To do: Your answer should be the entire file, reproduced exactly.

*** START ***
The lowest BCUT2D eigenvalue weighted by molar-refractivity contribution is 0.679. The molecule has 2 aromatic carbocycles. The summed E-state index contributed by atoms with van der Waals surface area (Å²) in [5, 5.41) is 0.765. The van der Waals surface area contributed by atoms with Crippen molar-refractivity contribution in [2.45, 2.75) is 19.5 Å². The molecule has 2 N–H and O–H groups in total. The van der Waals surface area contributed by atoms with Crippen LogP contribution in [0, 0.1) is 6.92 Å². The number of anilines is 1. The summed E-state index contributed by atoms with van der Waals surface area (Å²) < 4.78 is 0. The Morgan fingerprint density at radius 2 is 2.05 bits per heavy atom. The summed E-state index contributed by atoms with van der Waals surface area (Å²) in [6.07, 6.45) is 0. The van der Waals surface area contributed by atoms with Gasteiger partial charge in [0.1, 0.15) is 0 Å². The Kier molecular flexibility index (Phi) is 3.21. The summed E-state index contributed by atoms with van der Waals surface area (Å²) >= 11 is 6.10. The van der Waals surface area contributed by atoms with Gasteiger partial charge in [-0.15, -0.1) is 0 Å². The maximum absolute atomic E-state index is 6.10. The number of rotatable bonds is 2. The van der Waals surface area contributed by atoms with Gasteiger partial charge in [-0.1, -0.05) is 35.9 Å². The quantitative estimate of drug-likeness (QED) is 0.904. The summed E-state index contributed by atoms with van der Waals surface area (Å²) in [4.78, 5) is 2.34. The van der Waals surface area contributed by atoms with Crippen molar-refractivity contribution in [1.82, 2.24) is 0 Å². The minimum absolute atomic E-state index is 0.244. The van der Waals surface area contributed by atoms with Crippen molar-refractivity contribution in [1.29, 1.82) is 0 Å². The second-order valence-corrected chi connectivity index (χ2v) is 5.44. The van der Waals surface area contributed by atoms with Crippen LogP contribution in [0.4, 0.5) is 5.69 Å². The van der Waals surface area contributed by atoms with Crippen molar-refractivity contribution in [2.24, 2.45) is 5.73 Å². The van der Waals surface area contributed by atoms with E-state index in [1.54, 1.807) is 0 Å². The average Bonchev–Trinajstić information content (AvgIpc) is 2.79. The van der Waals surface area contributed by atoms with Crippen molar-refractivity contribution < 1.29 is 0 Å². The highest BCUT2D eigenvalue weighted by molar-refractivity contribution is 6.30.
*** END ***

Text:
The lowest BCUT2D eigenvalue weighted by molar-refractivity contribution is 0.679. The molecule has 2 aromatic carbocycles. The summed E-state index contributed by atoms with van der Waals surface area (Å²) in [5, 5.41) is 0.765. The van der Waals surface area contributed by atoms with Crippen molar-refractivity contribution in [2.45, 2.75) is 19.5 Å². The molecule has 2 N–H and O–H groups in total. The van der Waals surface area contributed by atoms with Crippen LogP contribution in [0, 0.1) is 6.92 Å². The number of anilines is 1. The summed E-state index contributed by atoms with van der Waals surface area (Å²) < 4.78 is 0. The Morgan fingerprint density at radius 2 is 2.05 bits per heavy atom. The summed E-state index contributed by atoms with van der Waals surface area (Å²) in [6.07, 6.45) is 0. The van der Waals surface area contributed by atoms with Gasteiger partial charge in [0.1, 0.15) is 0 Å². The Kier molecular flexibility index (Phi) is 3.21. The summed E-state index contributed by atoms with van der Waals surface area (Å²) >= 11 is 6.10. The van der Waals surface area contributed by atoms with Gasteiger partial charge in [-0.15, -0.1) is 0 Å². The maximum absolute atomic E-state index is 6.10. The number of rotatable bonds is 2. The van der Waals surface area contributed by atoms with Gasteiger partial charge in [-0.1, -0.05) is 35.9 Å². The quantitative estimate of drug-likeness (QED) is 0.904. The summed E-state index contributed by atoms with van der Waals surface area (Å²) in [4.78, 5) is 2.34. The van der Waals surface area contributed by atoms with Crippen molar-refractivity contribution in [1.82, 2.24) is 0 Å². The minimum absolute atomic E-state index is 0.244. The van der Waals surface area contributed by atoms with Crippen molar-refractivity contribution in [1.29, 1.82) is 0 Å². The second-order valence-corrected chi connectivity index (χ2v) is 5.44. The van der Waals surface area contributed by atoms with Crippen LogP contribution in [0.4, 0.5) is 5.69 Å². The van der Waals surface area contributed by atoms with Crippen molar-refractivity contribution in [2.24, 2.45) is 5.73 Å². The van der Waals surface area contributed by atoms with E-state index in [1.54, 1.807) is 0 Å². The average Bonchev–Trinajstić information content (AvgIpc) is 2.79. The van der Waals surface area contributed by atoms with Crippen molar-refractivity contribution < 1.29 is 0 Å². The highest BCUT2D eigenvalue weighted by molar-refractivity contribution is 6.30.